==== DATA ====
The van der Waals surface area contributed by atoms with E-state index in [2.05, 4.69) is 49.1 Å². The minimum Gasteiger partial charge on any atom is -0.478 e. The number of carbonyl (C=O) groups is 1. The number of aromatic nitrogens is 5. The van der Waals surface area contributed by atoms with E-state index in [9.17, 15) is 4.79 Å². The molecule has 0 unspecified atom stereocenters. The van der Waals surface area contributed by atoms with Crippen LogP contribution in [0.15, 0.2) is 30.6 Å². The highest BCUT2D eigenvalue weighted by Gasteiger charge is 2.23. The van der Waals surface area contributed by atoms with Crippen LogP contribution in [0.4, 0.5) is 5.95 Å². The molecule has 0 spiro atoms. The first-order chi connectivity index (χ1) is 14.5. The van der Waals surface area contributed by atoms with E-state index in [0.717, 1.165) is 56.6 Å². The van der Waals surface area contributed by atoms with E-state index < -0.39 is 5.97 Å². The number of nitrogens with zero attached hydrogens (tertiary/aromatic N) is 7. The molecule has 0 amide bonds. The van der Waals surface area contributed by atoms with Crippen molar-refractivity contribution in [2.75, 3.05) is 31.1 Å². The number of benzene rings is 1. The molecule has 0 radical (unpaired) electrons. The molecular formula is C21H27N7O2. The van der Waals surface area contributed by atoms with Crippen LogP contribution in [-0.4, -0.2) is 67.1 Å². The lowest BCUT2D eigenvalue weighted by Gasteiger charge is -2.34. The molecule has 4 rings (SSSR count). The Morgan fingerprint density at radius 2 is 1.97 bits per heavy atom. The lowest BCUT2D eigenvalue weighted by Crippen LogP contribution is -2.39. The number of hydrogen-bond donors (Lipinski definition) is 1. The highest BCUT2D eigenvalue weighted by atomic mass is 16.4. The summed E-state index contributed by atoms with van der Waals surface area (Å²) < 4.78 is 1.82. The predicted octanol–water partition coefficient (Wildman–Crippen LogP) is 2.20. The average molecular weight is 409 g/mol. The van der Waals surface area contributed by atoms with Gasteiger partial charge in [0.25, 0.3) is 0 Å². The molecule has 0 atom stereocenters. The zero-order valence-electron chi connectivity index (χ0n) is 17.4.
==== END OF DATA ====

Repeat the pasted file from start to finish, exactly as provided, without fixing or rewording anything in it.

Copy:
The van der Waals surface area contributed by atoms with E-state index in [2.05, 4.69) is 49.1 Å². The minimum Gasteiger partial charge on any atom is -0.478 e. The number of carbonyl (C=O) groups is 1. The number of aromatic nitrogens is 5. The van der Waals surface area contributed by atoms with E-state index in [9.17, 15) is 4.79 Å². The molecule has 0 unspecified atom stereocenters. The van der Waals surface area contributed by atoms with Crippen LogP contribution in [0.15, 0.2) is 30.6 Å². The highest BCUT2D eigenvalue weighted by Gasteiger charge is 2.23. The van der Waals surface area contributed by atoms with Crippen LogP contribution in [0.4, 0.5) is 5.95 Å². The molecule has 0 spiro atoms. The first-order chi connectivity index (χ1) is 14.5. The van der Waals surface area contributed by atoms with E-state index in [0.717, 1.165) is 56.6 Å². The van der Waals surface area contributed by atoms with E-state index < -0.39 is 5.97 Å². The number of nitrogens with zero attached hydrogens (tertiary/aromatic N) is 7. The molecule has 0 amide bonds. The van der Waals surface area contributed by atoms with Crippen molar-refractivity contribution in [2.75, 3.05) is 31.1 Å². The number of benzene rings is 1. The molecule has 0 radical (unpaired) electrons. The molecular formula is C21H27N7O2. The van der Waals surface area contributed by atoms with Crippen LogP contribution in [-0.4, -0.2) is 67.1 Å². The lowest BCUT2D eigenvalue weighted by Gasteiger charge is -2.34. The molecule has 4 rings (SSSR count). The Morgan fingerprint density at radius 2 is 1.97 bits per heavy atom. The lowest BCUT2D eigenvalue weighted by Crippen LogP contribution is -2.39. The number of hydrogen-bond donors (Lipinski definition) is 1. The highest BCUT2D eigenvalue weighted by atomic mass is 16.4. The summed E-state index contributed by atoms with van der Waals surface area (Å²) < 4.78 is 1.82. The predicted octanol–water partition coefficient (Wildman–Crippen LogP) is 2.20. The average molecular weight is 409 g/mol. The van der Waals surface area contributed by atoms with Gasteiger partial charge in [0.25, 0.3) is 0 Å². The molecule has 0 atom stereocenters. The zero-order valence-electron chi connectivity index (χ0n) is 17.4.